‘Destroyer’ is an unusual name for a band which doesn’t make music with pentangles on their album covers… but then Destroyer is not a conventional band. The Canadian outfit first released in 1996 and this is their tenth record; but the band aren’t tiring. In fact, they only really hit their stride halfway in. Now, poetic and idiosyncratic, Destroyer are endlessly refreshing in sincerity and striking in quality to the point that, to quote lead singer Dan Bejar, they really are “tearing shit apart” in their own way.
With his forlorn figure the only image on the album cover, Poison Season sees Bejar front and centre which, for music so set-apart by its lyrical quality, is no surprising thing. Bajar’s words scatter without much narrative or purpose upon the airy music of Destroyer’s creation, interjecting with wistful nuggets “take it from me, leave London…” he mutters on ‘The River’ (see, even he knows) and on three of the songs he coos “the writing on the wall, wasn’t writing at all.” It’s unclear what he means at times, but there’s always an intelligence and wit to his words. His voice, meanwhile, is not his strong suit, it could technically just be called bad, because he can barely hold a note. However, like Dylan, or Win Butler, or Shaun Bonnette of Andrew Jackson Jihad, his passion carries him through. He may not fill your ears with honey but his emotion definitely pours out of these tracks, and after a time his scattered, wistful stylings actually become a selling point of this thing, and brilliantly Destroyer have turned his unique sound into something of a staple.
Poison Season sees Destroyer doubling down on their assets, and damn near all of it is thoroughly grin inducing.
The highlight of previous LP Kaputt came when it felt like a stream of suppressed tension was set free on the mammoth final track ‘Bay of Pigs’ and an insanely danceable acoustic riff was let loose. On Poison Season the whole record feels like the bastard offspring of that song, filled with those sorts of explosive moments. ‘Midnight Meet The Rain’ for example: is insane. Featuring horn spikes which sound like something out of Austin Powers, with kick drums and bongo drums exploding all over the place, and a delicious sax solo riding the track home: it’s the sort of thing you could see Kung Fury wrestle dinosaurs to. Add that to the lashings of drums trying to knock an outrageous guitar thrash off kilter, and Bejar proclaiming “I’ve got no interest in getting dressed today/To go outside and play a game you know so well” it’s a rare instance where a Destroyer track does live up to their rock-god name. ‘Hell’ is similarly explosive in its second half; ‘Dream Lover’ and ‘The River’ too, in other words this record sees Destroyer doubling down on their assets, and damn near all of it is thoroughly grin inducing.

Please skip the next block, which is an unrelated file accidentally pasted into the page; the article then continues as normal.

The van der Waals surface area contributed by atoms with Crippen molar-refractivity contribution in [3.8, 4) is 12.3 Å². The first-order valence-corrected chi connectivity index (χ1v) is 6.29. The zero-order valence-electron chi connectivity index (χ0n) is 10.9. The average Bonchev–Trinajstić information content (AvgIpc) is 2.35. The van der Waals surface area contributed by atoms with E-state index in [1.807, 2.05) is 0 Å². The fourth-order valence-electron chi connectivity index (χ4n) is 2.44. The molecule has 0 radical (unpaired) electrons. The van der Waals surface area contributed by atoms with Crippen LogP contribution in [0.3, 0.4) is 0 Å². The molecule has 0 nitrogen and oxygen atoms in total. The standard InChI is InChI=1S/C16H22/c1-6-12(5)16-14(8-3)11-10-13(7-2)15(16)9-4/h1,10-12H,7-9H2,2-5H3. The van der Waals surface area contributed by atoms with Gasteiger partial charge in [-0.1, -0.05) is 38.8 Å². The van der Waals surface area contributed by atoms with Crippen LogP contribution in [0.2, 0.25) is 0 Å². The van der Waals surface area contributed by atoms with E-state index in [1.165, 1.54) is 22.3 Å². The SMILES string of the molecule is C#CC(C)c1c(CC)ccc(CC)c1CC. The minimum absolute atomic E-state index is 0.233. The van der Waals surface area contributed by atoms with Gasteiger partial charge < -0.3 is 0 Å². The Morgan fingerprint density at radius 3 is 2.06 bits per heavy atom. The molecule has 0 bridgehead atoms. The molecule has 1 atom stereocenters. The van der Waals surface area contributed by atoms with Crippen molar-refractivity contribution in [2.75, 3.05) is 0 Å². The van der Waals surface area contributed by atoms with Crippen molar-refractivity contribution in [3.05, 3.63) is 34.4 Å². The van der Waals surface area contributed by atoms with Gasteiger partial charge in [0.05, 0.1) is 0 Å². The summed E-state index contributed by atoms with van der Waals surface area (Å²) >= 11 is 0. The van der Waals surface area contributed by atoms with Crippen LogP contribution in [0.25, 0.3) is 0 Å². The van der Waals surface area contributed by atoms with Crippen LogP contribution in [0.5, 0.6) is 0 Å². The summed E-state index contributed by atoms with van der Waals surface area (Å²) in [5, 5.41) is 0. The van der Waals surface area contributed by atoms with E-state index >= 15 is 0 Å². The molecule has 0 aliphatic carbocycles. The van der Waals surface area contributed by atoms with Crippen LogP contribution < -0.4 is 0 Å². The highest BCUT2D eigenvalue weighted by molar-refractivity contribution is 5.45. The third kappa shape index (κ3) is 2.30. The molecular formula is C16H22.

Take the guitar sound on ‘Times Square’ for example – from the first chord strike it sounds like there is a small Canadian man with an afro strumming his guitar in your ear canal. Like pigs on a wing, Poison Season is opened and closed by an orchestral version of the track, where the violins sound truly fantastic. There are many moments where the instruments on this LP just pop; from the flute solo at the end of ‘Hell’ (yes – flute) and on the chaotic drums snap in the fifth verse of ‘Sun In The Sky’ and the crackle as Bejar croaks “bombs goes off in your eye”… it’s an inspired moment.
Destroyer are really treating us sonically on this record, and placing it for a spin is like chowing down on a banquet of sound.
With such dynamic musical splashes it’s only natural that some of the softer tracks here would get overshadowed. Despite having some gorgeous strings, ‘Forces From Above’ doesn’t stand out as much as it could, especially lyrically, while the jazziest track here, ‘Archer on the Beach’ shows that when too subdued the pseudo-musak of Destroyer’s last two records can sound a little too like the real deal. That’s not to say that all delicate moments are overwhelmed though, the slight ‘Solace’s Bride’ is as pretty as its title and ‘Bangkok’ is an album highlight, with Bejar’s “I’ve been around the world, worn a million pearls” and gently pulsating strings and horns turning the wistfulness factor up to eleven.
It might not be for everyone, no album of the past few years really sounds like this save for Destroyer’s last, even though the band do sort of channel the 80’s cheese resurgence which is so trendy at the minute. But it’s also a little out of time because so little these days is so openly keen to please and treat the ears as the songs on this LP. Destroyer has no edge – its young-person’s Dad-music; their last two album covers were a fuzzy haze, not a bold statement. And that’s not to say it’s full of party bangers or that every song is a happy one – but the sounds are so rich and the instruments so diverse and crystal clear that they’re really treating us sonically on this record, and placing it for a spin is like chowing down on a banquet of sound. You can tell Destroyer had an absolute blast enriching Dan Bejar’s moments of sadness and confusion with music and melody, and when it’s on, it enriches mine too.
Liam Inscoe – Jones
Liam is currently listening to ‘What You Don’t Do’ by Lianne La Havas
Co-Editor of the Music Section at University of Nottingham’s IMPACT Magazine.